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Something sweet and innocent that was actually quite sinister and haunting. Passion mixed with despair. Sorrow and fury. Playful plucking that rises into complicated elegance and speeds past what the mind can track and so instead leaves it numb to everything.

Numb to everything but the music.

His wrists were light and loose. Shoulders fluid and elbows open. One does not play the majestic instrument that was a piano with only their fingers. They play with their entire body. They make love to the music; he commands and manipulates it. His torso sways to the rhythm. The rise and fall of a pedal forced all the notes to echo and overlap long after a key was struck; much as a crying throat beneath one's shoe. He stretches his arms wide, owning every harmonic, and sometimes, purposefully clashing them together in stretches of sound to rival the purity of demons' song. He manipulates every aspect of the performance, designing a melody that left his audience in oblivion.

Dane quickly glanced at the woman cozy on the bench next to him. Behind the frame, the black lacquer of a grand piano stretched before them both. The chair he'd occupied for forty-five delightful minutes remained empty nearby. Cigar long cold of its smoldering and half a glass of port likewise remained abandoned alongside. The piano lid was held at a sharp angle, casting the music toward the bowl of the room where warm wooden walls were stained with its timbre like an old sponge. But every stroke of the key resonated deeper than walls and chairs. It touched a chord in the soul, if such a thing existed, and wrapped his new pianist friend with a warm blanket of melodic trust in her partner.

She smiled invitingly in response to his and without missing a beat of their duet. The sheen of her black hair fell slick as a mop of wet blood down the pale flesh of her shoulders where her dress pooled at the small of her back. Every time she touched the pedal, a cord of muscle burst from the side of her calf in the sensual line of her stake of a stiletto.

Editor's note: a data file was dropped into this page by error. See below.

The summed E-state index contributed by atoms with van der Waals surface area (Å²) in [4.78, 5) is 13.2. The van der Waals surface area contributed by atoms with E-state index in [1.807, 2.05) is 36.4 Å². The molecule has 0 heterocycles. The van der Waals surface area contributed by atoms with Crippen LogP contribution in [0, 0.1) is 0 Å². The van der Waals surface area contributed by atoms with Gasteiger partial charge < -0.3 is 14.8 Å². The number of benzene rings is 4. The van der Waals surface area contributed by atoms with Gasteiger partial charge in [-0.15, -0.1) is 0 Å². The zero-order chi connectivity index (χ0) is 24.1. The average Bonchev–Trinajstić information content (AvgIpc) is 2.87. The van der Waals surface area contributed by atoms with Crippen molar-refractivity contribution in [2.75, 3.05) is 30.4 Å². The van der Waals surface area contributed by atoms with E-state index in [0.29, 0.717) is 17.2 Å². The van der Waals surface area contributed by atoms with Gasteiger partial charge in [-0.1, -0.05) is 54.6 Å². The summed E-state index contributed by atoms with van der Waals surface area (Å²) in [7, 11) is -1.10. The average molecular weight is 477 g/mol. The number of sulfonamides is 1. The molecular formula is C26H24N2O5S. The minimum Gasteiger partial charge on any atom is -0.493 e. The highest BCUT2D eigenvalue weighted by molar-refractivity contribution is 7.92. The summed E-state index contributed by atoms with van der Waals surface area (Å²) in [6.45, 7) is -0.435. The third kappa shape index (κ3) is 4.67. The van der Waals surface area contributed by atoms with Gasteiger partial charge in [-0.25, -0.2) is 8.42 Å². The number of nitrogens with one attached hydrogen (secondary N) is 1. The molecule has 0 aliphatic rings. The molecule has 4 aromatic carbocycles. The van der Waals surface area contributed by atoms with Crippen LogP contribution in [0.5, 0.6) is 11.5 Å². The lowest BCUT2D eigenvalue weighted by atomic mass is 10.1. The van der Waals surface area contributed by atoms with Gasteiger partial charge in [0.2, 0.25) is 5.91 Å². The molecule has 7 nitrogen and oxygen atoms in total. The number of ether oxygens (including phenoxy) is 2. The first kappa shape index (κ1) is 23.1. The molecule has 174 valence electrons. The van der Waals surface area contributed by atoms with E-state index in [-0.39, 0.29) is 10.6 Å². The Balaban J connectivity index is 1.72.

When he first entered the gentlemen's bar at the Ritz Carlton, the room was yet unfilled for the evening but for a few solitary figures drowning their sorrows in expensive alcohol. It had been the backdrop of elegant instrumentation that drew him on in, and the slender shape of the exotic princess lost to the world in which she created that sealed the imagery in his mind.

A knowing smile eased him into the deep comforts of a chair, and soon, Dane had crossed one leg over the other and watched her with glowing captivation. Never once did he look elsewhere. Not when a round of crude patrons slammed their conversation at the edge of his periphery. Not when the bar back shattered a glass. Only her. This lovely orchid, unique and special. Soon, she began to play for him, sneaking quick glances above the resonating strings, and silently, she flirted, tilting her cheek one way or another, petting the keys with the pads of her fingers, or tucking one ankle behind another when she realized his eyes had fallen.

She didn't skirt away when he leaned in from behind her. The scent of her shampoo curled pleasantly in his nostrils, and wisps of hair tickled his cheek. For some minutes, he did not sit, but instead reached around the width of her back, and eased into higher treble octaves; easing into her trust that he would not ruin the song, but rather, enhance what she could not do alone. She played along, enjoying the enchantment of their silent game. When he finally slid on the bench, she made room, though the sides of their thighs barely pressed together, he knew she was unafraid of his proximity.

Perfect. That was the point. Whether playing a symphony or playing a game. A master manipulated the art of the unexpected. Sweet and sinister; elegant and savage. And his lovely new friend would not expect what was to come from so graceful an artist. Indeed, Dane was an artist. And she would be his art.

When he peeled her wrist from the keys, the music stopped and was replaced with the dull ache of petty conversations all around. He watched her eyes while he kissed the back of her hand. Her pupils dilated, and her breath came shallow. "Thank you for the duet,"
he said softly. A lovely, lovely thing she was.

He laid her hand in her lap and excused himself, leaving her with the ghostly promise of what had yet to come. She resumed playing as he walked away, not to look back. Not for many hours would he look back.

He abandoned her as he had the port and cigar, but dismissed the idea of collecting either on his way to the bar. A wave of the hand summoned the bartender. He leaned casually on the rail. "A fresh Cuban,"
and he glanced at one of the men in his immediate presence. "And one for my friend, as well."

He returned his cuffs to his wrists and slid into a chair alongside Nicholas. "A pleasure, Mister Trano,"
he greeted, British accent crisp and elegant as the man's salt and pepper hair, but mixed with sounds that also hinted at somewhere else.

Once his sleeves were fixed, he extended a hand in offer of a gentlemen's greeting. He wrapped his palm around Nicholas' and introduced himself with a wide smile. "Dane Gregory."

Edited by Dane Gregory, Dec 9 2013, 09:31 PM.